... to wooe, Being a woman, could not but torment me, But bringing for my advocates, youth and beauty, Set off with wealth, and then to be deni'd too Do's comprehend all tortures. They flatter'd me, That said my looks were charms, my touches fetters, My locks soft chains, to bind the arms of Princes, And make them in that wish'd for bondage, happy. I am like others of a coarser feature, As weak to allure, but in my dotage, stronger: I am no Circe; he, more than ...
— Beaumont & Fletcher's Works (1 of 10) - The Custom of the Country • Francis Beaumont and John Fletcher

... the apartments, as well as an abundant expenditure of tact and diplomacy on our part, saved us from other applicants, and we were beginning to flatter ourselves that we should escape this much-dreaded imposition when, late in the afternoon, two young naval officers called, accompanied by orderlies and pack-mules. They presented billets de logement, requesting to ...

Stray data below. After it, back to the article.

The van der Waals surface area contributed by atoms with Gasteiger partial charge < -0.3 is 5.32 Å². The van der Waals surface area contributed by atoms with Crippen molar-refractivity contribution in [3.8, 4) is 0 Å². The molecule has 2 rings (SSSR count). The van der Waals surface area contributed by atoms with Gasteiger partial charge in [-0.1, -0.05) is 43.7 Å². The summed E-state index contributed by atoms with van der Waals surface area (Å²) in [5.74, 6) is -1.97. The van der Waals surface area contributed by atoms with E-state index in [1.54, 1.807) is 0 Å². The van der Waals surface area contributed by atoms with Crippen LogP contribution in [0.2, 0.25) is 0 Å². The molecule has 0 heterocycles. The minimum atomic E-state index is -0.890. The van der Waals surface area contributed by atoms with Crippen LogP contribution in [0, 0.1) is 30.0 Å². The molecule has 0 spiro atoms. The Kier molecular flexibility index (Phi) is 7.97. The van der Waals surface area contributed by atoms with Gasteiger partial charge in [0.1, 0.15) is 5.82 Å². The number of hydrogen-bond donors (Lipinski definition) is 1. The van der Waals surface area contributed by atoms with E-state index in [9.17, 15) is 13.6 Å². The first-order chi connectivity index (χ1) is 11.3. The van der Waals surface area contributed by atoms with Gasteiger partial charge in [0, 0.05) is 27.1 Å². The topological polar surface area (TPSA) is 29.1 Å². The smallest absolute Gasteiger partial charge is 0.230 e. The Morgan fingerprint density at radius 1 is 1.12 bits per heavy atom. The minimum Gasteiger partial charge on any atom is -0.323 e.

— Maximilian in Mexico - A Woman's Reminiscences of the French Intervention 1862-1867 • Sara Yorke Stevenson

... und Gesellschaft, vol. i, Heft 2), points out that it is the adult who needs education in this matter—as in so many other matters of sexual enlightenment—considerably more than the child. Parents educate their children from the earliest years in prudery, and vainly flatter themselves that they have thereby promoted their modesty and morality. He records his own early life in a tropical land and accustomed to nakedness from the first. "It was not till I came to Germany when nearly twenty that I learnt that the human body is indecent, and ...
— Studies in the Psychology of Sex, Volume 6 (of 6) • Havelock Ellis